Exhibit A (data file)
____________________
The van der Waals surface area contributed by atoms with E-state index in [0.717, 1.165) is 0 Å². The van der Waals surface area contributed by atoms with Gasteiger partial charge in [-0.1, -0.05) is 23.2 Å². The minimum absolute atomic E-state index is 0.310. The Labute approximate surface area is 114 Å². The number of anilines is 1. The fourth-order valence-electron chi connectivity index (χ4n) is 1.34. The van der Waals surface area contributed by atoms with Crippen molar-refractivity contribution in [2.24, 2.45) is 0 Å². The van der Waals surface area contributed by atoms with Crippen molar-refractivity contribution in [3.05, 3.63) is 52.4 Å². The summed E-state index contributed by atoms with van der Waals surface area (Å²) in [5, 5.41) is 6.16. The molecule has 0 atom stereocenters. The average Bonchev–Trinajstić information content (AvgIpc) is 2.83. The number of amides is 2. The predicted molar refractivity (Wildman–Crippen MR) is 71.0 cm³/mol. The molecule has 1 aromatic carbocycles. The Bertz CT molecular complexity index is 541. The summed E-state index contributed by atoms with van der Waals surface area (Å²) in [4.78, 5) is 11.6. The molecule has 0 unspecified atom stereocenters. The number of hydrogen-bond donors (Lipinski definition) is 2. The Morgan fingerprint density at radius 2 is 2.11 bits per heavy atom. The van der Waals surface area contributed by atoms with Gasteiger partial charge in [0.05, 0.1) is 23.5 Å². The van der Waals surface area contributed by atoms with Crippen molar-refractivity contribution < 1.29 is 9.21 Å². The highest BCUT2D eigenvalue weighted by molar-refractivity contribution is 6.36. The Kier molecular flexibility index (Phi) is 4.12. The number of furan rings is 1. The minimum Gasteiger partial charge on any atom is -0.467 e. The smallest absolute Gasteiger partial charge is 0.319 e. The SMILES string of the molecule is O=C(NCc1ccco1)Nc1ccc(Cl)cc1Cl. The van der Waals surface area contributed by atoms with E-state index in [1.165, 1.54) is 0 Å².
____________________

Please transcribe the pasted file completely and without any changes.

The van der Waals surface area contributed by atoms with E-state index in [0.717, 1.165) is 0 Å². The van der Waals surface area contributed by atoms with Gasteiger partial charge in [-0.1, -0.05) is 23.2 Å². The minimum absolute atomic E-state index is 0.310. The Labute approximate surface area is 114 Å². The number of anilines is 1. The fourth-order valence-electron chi connectivity index (χ4n) is 1.34. The van der Waals surface area contributed by atoms with Crippen molar-refractivity contribution in [2.24, 2.45) is 0 Å². The van der Waals surface area contributed by atoms with Crippen molar-refractivity contribution in [3.05, 3.63) is 52.4 Å². The summed E-state index contributed by atoms with van der Waals surface area (Å²) in [5, 5.41) is 6.16. The molecule has 0 atom stereocenters. The average Bonchev–Trinajstić information content (AvgIpc) is 2.83. The number of amides is 2. The predicted molar refractivity (Wildman–Crippen MR) is 71.0 cm³/mol. The molecule has 1 aromatic carbocycles. The Bertz CT molecular complexity index is 541. The summed E-state index contributed by atoms with van der Waals surface area (Å²) in [4.78, 5) is 11.6. The molecule has 0 unspecified atom stereocenters. The number of hydrogen-bond donors (Lipinski definition) is 2. The Morgan fingerprint density at radius 2 is 2.11 bits per heavy atom. The van der Waals surface area contributed by atoms with Gasteiger partial charge in [0.05, 0.1) is 23.5 Å². The van der Waals surface area contributed by atoms with Crippen molar-refractivity contribution < 1.29 is 9.21 Å². The highest BCUT2D eigenvalue weighted by molar-refractivity contribution is 6.36. The Kier molecular flexibility index (Phi) is 4.12. The number of furan rings is 1. The minimum Gasteiger partial charge on any atom is -0.467 e. The smallest absolute Gasteiger partial charge is 0.319 e. The SMILES string of the molecule is O=C(NCc1ccco1)Nc1ccc(Cl)cc1Cl. The van der Waals surface area contributed by atoms with E-state index in [1.165, 1.54) is 0 Å².